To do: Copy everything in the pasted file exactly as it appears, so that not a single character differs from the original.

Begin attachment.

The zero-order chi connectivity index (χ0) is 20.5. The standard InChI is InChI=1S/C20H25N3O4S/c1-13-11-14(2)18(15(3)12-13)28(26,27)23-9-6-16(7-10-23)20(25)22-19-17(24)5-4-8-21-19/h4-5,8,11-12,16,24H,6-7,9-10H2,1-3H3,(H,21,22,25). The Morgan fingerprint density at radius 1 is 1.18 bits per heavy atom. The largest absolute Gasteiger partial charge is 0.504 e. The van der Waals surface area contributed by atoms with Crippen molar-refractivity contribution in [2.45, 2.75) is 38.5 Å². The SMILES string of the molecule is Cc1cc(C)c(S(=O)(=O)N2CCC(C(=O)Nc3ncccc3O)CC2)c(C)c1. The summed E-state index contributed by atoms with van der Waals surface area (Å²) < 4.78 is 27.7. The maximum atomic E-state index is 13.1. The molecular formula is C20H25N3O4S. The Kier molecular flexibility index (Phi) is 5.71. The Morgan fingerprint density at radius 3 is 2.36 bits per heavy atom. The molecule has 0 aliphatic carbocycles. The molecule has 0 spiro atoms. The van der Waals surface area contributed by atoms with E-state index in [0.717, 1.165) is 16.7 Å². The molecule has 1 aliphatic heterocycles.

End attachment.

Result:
The zero-order chi connectivity index (χ0) is 20.5. The standard InChI is InChI=1S/C20H25N3O4S/c1-13-11-14(2)18(15(3)12-13)28(26,27)23-9-6-16(7-10-23)20(25)22-19-17(24)5-4-8-21-19/h4-5,8,11-12,16,24H,6-7,9-10H2,1-3H3,(H,21,22,25). The Morgan fingerprint density at radius 1 is 1.18 bits per heavy atom. The largest absolute Gasteiger partial charge is 0.504 e. The van der Waals surface area contributed by atoms with Crippen molar-refractivity contribution in [2.45, 2.75) is 38.5 Å². The SMILES string of the molecule is Cc1cc(C)c(S(=O)(=O)N2CCC(C(=O)Nc3ncccc3O)CC2)c(C)c1. The summed E-state index contributed by atoms with van der Waals surface area (Å²) < 4.78 is 27.7. The maximum atomic E-state index is 13.1. The molecular formula is C20H25N3O4S. The Kier molecular flexibility index (Phi) is 5.71. The Morgan fingerprint density at radius 3 is 2.36 bits per heavy atom. The molecule has 0 aliphatic carbocycles. The molecule has 0 spiro atoms. The van der Waals surface area contributed by atoms with E-state index in [0.717, 1.165) is 16.7 Å². The molecule has 1 aliphatic heterocycles.